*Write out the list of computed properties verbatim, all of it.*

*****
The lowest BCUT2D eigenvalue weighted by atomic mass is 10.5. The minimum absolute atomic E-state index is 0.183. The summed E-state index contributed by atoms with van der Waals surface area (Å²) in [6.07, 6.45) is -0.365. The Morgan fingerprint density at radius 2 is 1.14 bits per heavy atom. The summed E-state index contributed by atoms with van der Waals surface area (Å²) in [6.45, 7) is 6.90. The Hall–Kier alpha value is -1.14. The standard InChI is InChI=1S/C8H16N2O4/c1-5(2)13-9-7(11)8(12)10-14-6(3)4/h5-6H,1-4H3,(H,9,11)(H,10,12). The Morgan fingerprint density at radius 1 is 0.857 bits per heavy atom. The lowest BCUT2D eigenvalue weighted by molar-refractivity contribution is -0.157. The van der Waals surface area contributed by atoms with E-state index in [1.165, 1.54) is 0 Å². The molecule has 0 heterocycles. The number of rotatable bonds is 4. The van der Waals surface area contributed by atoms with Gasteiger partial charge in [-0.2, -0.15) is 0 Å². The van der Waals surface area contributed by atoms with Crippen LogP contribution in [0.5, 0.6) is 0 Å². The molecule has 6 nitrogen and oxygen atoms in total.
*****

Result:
The lowest BCUT2D eigenvalue weighted by atomic mass is 10.5. The minimum absolute atomic E-state index is 0.183. The summed E-state index contributed by atoms with van der Waals surface area (Å²) in [6.07, 6.45) is -0.365. The Morgan fingerprint density at radius 2 is 1.14 bits per heavy atom. The summed E-state index contributed by atoms with van der Waals surface area (Å²) in [6.45, 7) is 6.90. The Hall–Kier alpha value is -1.14. The standard InChI is InChI=1S/C8H16N2O4/c1-5(2)13-9-7(11)8(12)10-14-6(3)4/h5-6H,1-4H3,(H,9,11)(H,10,12). The Morgan fingerprint density at radius 1 is 0.857 bits per heavy atom. The lowest BCUT2D eigenvalue weighted by molar-refractivity contribution is -0.157. The van der Waals surface area contributed by atoms with E-state index in [1.165, 1.54) is 0 Å². The molecule has 0 heterocycles. The number of rotatable bonds is 4. The van der Waals surface area contributed by atoms with Gasteiger partial charge in [-0.2, -0.15) is 0 Å². The van der Waals surface area contributed by atoms with Crippen LogP contribution in [0.5, 0.6) is 0 Å². The molecule has 6 nitrogen and oxygen atoms in total.